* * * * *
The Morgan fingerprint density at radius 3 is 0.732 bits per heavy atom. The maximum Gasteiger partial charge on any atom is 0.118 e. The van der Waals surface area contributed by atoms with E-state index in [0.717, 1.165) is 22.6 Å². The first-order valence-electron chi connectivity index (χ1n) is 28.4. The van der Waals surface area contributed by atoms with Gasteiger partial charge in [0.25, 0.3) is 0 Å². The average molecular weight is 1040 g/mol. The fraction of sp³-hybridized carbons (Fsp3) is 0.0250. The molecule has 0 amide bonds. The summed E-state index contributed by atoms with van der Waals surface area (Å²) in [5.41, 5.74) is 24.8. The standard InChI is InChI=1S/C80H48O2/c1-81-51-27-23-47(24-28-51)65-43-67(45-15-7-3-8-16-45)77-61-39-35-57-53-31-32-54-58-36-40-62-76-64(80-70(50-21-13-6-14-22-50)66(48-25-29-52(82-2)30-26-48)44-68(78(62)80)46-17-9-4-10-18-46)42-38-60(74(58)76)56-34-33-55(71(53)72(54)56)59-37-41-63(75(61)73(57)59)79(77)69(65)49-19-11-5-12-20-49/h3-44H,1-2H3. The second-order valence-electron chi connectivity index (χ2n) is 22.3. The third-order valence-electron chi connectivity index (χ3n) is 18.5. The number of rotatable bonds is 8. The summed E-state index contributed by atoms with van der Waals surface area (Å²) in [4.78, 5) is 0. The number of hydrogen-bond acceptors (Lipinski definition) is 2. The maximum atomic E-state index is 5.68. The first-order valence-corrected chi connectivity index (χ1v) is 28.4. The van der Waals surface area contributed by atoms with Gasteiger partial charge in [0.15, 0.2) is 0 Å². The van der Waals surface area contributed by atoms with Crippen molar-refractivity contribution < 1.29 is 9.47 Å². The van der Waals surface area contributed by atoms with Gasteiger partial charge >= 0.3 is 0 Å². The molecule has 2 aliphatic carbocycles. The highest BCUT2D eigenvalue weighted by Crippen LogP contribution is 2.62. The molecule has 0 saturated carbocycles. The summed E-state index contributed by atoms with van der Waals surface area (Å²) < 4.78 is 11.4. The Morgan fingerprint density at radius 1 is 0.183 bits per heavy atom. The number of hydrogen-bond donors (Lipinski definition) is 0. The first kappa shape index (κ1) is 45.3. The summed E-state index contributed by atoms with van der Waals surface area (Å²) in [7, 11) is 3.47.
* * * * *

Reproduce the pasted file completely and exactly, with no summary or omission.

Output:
The Morgan fingerprint density at radius 3 is 0.732 bits per heavy atom. The maximum Gasteiger partial charge on any atom is 0.118 e. The van der Waals surface area contributed by atoms with E-state index in [0.717, 1.165) is 22.6 Å². The first-order valence-electron chi connectivity index (χ1n) is 28.4. The van der Waals surface area contributed by atoms with Gasteiger partial charge in [0.25, 0.3) is 0 Å². The average molecular weight is 1040 g/mol. The fraction of sp³-hybridized carbons (Fsp3) is 0.0250. The molecule has 0 amide bonds. The summed E-state index contributed by atoms with van der Waals surface area (Å²) in [5.41, 5.74) is 24.8. The standard InChI is InChI=1S/C80H48O2/c1-81-51-27-23-47(24-28-51)65-43-67(45-15-7-3-8-16-45)77-61-39-35-57-53-31-32-54-58-36-40-62-76-64(80-70(50-21-13-6-14-22-50)66(48-25-29-52(82-2)30-26-48)44-68(78(62)80)46-17-9-4-10-18-46)42-38-60(74(58)76)56-34-33-55(71(53)72(54)56)59-37-41-63(75(61)73(57)59)79(77)69(65)49-19-11-5-12-20-49/h3-44H,1-2H3. The second-order valence-electron chi connectivity index (χ2n) is 22.3. The third-order valence-electron chi connectivity index (χ3n) is 18.5. The number of rotatable bonds is 8. The summed E-state index contributed by atoms with van der Waals surface area (Å²) in [4.78, 5) is 0. The number of hydrogen-bond acceptors (Lipinski definition) is 2. The maximum atomic E-state index is 5.68. The first-order valence-corrected chi connectivity index (χ1v) is 28.4. The van der Waals surface area contributed by atoms with Gasteiger partial charge in [0.15, 0.2) is 0 Å². The van der Waals surface area contributed by atoms with Crippen molar-refractivity contribution < 1.29 is 9.47 Å². The van der Waals surface area contributed by atoms with Gasteiger partial charge >= 0.3 is 0 Å². The molecule has 2 aliphatic carbocycles. The highest BCUT2D eigenvalue weighted by Crippen LogP contribution is 2.62. The molecule has 0 saturated carbocycles. The summed E-state index contributed by atoms with van der Waals surface area (Å²) < 4.78 is 11.4. The Morgan fingerprint density at radius 1 is 0.183 bits per heavy atom. The number of hydrogen-bond donors (Lipinski definition) is 0. The first kappa shape index (κ1) is 45.3. The summed E-state index contributed by atoms with van der Waals surface area (Å²) in [7, 11) is 3.47.